In the next experiment, we will wind the string back, and attach two identical masses to the rod at the same distance x from the center. These two masses have their own moment of inertia, theoretically given by the formula I equals two times m x-square.

Now when the weight is released, the rod will spin again. In this case, the experimental inertia of the system-given by the previously discussed formula- will take into account both, the inertia of the two masses and the inertia of the rod. Therefore, subtracting the rod's inertia obtained in the first experiment from this value, will yield the experimental rotational inertia of just the masses in this system.

Now that you understand how to theoretically and experimental calculate the rotational inertias for the elements of this system, let's see how to set-up the experiment and how to record the values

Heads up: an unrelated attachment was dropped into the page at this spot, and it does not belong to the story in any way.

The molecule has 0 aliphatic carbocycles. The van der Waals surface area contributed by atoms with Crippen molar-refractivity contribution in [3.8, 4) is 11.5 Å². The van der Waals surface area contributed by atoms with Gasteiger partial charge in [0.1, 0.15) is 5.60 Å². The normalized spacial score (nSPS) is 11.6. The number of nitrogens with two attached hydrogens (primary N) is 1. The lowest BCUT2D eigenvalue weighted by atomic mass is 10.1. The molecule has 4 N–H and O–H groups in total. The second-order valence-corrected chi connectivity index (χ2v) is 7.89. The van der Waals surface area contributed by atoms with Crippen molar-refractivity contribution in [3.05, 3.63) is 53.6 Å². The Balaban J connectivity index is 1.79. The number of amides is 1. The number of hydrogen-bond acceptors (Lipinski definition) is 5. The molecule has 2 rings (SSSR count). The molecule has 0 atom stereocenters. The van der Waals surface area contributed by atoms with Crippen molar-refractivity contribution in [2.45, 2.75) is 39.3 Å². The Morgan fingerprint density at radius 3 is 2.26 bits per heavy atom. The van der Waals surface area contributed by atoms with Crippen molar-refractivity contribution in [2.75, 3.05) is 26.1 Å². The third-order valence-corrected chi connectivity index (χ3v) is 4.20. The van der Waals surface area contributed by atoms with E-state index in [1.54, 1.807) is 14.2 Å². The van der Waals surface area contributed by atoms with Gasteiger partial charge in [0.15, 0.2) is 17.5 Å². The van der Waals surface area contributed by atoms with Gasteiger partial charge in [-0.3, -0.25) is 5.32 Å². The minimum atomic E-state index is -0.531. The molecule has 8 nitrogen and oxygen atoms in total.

As discussed, the first experiment measures the moment of inertia of the spinning rod alone. Take the string that is attached to the weight and wind it around the axle until the weight is close to the arm. Drop the weight. Measure and record the distance it falls and the time it takes to fall.

Wind the string and drop the weight three more times. Use the results from these trials to calculate the average moment of inertia for the spinning rod, then calculate the theoretical value.

The next set of experiment requires placing additional masses on the rod. Place two 1-kilogram masses on opposite sides of the rod, with each 20 centimeters from the center.

Wind the string around the axle until the weight is close to the arm. As before, release the weight and measure the distance it falls and the time it takes to fall. Repeat this procedure three more times.

With these experimental results, calculate the average total moment of inertia for the spinning rod with attached masses.

To study the effect of distance on the moment of inertia, reposition the 1 kilogram masses so they are each 10 centimeters from the center of the rod.

Perform the experimental procedure four times and notice any effect on the spin rate. Calculate the new average moment of inertia for only the masses and record the result.